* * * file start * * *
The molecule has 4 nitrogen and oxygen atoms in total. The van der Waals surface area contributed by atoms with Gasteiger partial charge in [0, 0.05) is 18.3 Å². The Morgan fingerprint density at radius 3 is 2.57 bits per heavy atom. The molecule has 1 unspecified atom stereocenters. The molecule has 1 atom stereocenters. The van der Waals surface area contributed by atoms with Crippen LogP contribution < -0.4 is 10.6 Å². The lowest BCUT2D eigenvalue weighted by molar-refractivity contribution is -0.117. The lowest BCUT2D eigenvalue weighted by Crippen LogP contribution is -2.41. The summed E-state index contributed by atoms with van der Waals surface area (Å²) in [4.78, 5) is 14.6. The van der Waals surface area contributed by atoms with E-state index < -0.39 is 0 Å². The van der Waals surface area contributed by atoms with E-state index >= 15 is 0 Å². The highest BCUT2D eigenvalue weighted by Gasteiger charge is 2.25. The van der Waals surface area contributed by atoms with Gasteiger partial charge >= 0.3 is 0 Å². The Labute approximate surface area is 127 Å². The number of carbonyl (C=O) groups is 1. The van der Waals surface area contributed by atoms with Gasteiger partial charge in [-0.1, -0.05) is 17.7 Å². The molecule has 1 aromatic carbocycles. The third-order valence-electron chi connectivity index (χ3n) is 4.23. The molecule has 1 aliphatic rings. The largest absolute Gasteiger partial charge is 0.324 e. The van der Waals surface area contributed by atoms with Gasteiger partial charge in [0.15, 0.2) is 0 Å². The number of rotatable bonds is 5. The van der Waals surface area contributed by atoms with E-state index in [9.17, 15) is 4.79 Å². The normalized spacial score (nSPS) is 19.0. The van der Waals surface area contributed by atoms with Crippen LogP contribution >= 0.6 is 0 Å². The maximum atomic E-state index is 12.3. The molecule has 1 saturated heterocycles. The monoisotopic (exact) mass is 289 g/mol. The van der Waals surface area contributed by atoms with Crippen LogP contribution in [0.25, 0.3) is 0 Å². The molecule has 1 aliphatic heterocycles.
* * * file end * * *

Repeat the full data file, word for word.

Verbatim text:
The molecule has 4 nitrogen and oxygen atoms in total. The van der Waals surface area contributed by atoms with Gasteiger partial charge in [0, 0.05) is 18.3 Å². The Morgan fingerprint density at radius 3 is 2.57 bits per heavy atom. The molecule has 1 unspecified atom stereocenters. The molecule has 1 atom stereocenters. The van der Waals surface area contributed by atoms with Crippen LogP contribution < -0.4 is 10.6 Å². The lowest BCUT2D eigenvalue weighted by molar-refractivity contribution is -0.117. The lowest BCUT2D eigenvalue weighted by Crippen LogP contribution is -2.41. The summed E-state index contributed by atoms with van der Waals surface area (Å²) in [4.78, 5) is 14.6. The van der Waals surface area contributed by atoms with E-state index < -0.39 is 0 Å². The van der Waals surface area contributed by atoms with E-state index >= 15 is 0 Å². The highest BCUT2D eigenvalue weighted by Gasteiger charge is 2.25. The van der Waals surface area contributed by atoms with Gasteiger partial charge >= 0.3 is 0 Å². The Labute approximate surface area is 127 Å². The number of carbonyl (C=O) groups is 1. The van der Waals surface area contributed by atoms with Gasteiger partial charge in [-0.1, -0.05) is 17.7 Å². The molecule has 1 aromatic carbocycles. The third-order valence-electron chi connectivity index (χ3n) is 4.23. The molecule has 1 aliphatic rings. The largest absolute Gasteiger partial charge is 0.324 e. The van der Waals surface area contributed by atoms with Gasteiger partial charge in [0.15, 0.2) is 0 Å². The number of rotatable bonds is 5. The van der Waals surface area contributed by atoms with E-state index in [9.17, 15) is 4.79 Å². The normalized spacial score (nSPS) is 19.0. The van der Waals surface area contributed by atoms with Crippen LogP contribution >= 0.6 is 0 Å². The maximum atomic E-state index is 12.3. The molecule has 1 saturated heterocycles. The monoisotopic (exact) mass is 289 g/mol. The van der Waals surface area contributed by atoms with Crippen LogP contribution in [0.25, 0.3) is 0 Å². The molecule has 1 aliphatic heterocycles.